From a source plant, pollen streams out in the air flow just like a smoke plume. For multiple sources such as a pine plantation or fields of flowering grass, pollen may be produced as a mass blanket of particles in the air. Pine pollen in New Zealand can often be seen as yellow clouds over trees and as yellow drifts or scum on water.

Long distance transport of pollen is possible, bringing grass pollen down country, for example, in northerly conditions. Weather and wind direction affect daily levels in moving local concentrations about in the air; and finally, higher altitude areas lag behind coastal regions at least in terms of pollen production. Many grasses release their pollen in the very early morning and levels may be high then and fall later in the day depending on air movement. Little air movement means that most pollen is deposited close to the parent plant. The greatest recorded spread is 4500 km from a source. Long distance dispersal of pollen can account for the appearance of inhalant allergy in populations exposed to air arriving from very distant parts. Such a phenomenon accounts for the clinical arrival of birch pollen allergy and asthma symptoms in Scandinavia long before birch flowers there. The pollen arrives from as far south as Italy where flowering occurs much earlier.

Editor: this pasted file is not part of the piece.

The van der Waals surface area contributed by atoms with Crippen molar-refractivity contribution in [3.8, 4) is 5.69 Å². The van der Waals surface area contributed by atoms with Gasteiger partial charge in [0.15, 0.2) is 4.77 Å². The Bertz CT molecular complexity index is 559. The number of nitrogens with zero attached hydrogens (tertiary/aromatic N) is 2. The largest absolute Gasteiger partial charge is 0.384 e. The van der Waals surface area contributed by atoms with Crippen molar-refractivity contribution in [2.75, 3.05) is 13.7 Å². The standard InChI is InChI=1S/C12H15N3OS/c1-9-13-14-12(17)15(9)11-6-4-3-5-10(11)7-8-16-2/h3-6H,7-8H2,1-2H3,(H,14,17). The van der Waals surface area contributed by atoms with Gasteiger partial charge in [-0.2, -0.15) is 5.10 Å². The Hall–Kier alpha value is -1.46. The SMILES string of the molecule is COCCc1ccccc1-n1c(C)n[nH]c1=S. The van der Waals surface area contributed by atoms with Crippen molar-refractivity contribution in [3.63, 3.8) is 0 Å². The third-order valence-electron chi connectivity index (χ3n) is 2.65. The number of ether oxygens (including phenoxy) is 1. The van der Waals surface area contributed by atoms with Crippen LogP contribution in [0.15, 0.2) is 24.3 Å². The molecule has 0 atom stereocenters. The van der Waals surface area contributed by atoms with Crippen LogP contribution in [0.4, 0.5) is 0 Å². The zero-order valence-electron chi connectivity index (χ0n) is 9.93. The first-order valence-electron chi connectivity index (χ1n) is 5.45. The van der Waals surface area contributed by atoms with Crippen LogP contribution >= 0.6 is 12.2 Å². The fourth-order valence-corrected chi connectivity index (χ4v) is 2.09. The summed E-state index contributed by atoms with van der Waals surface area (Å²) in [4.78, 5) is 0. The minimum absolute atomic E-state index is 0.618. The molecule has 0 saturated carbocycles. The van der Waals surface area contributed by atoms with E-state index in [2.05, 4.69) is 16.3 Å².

POLLEN  ALLERGY IN OTHER COUNTRIES

Some countries are particularly known for allergenic plants in addition to grasses:

  • Scandinavia for birch – all birches produce allergenic pollen
  • North America for ragweed (not found here) and deciduous tree pollen
  • Mediterranean countries for olive pollen – a new hazard here in NZ
  • Eastern Europe across to India for the weeds Artemisia (mugwort) and Parthenium (feverfew or congress weed).
  • Japan for a native conifer, known as sugi (Cryptomeria japonica) brings the population out in face masks when it flowers. It is planted here as windbreaks in kiwifruit orchards where it is known as Japanese Cedar.

 

THE NEW ZEALAND POLLEN FORECAST

Epublished by Metservice NZ Each Year October- April

 In New Zealand, the pollen forecast for today and tomorrow is available for selected towns and cities. Or go to  http://bit.ly/metservicenz .Then click on any city or district on the map and scroll down the page to see the local pollen forecast. 

A pollen hazard forecast service is provided by Metservice NZ over the spring summer autumn seasons. The pollen forecast is shown as ‘low’, ‘moderate’ or ‘high’ for  each New Zealand City or District 5 day Forecast. The allergenic pollen species presently flowering are also shown in the forecast.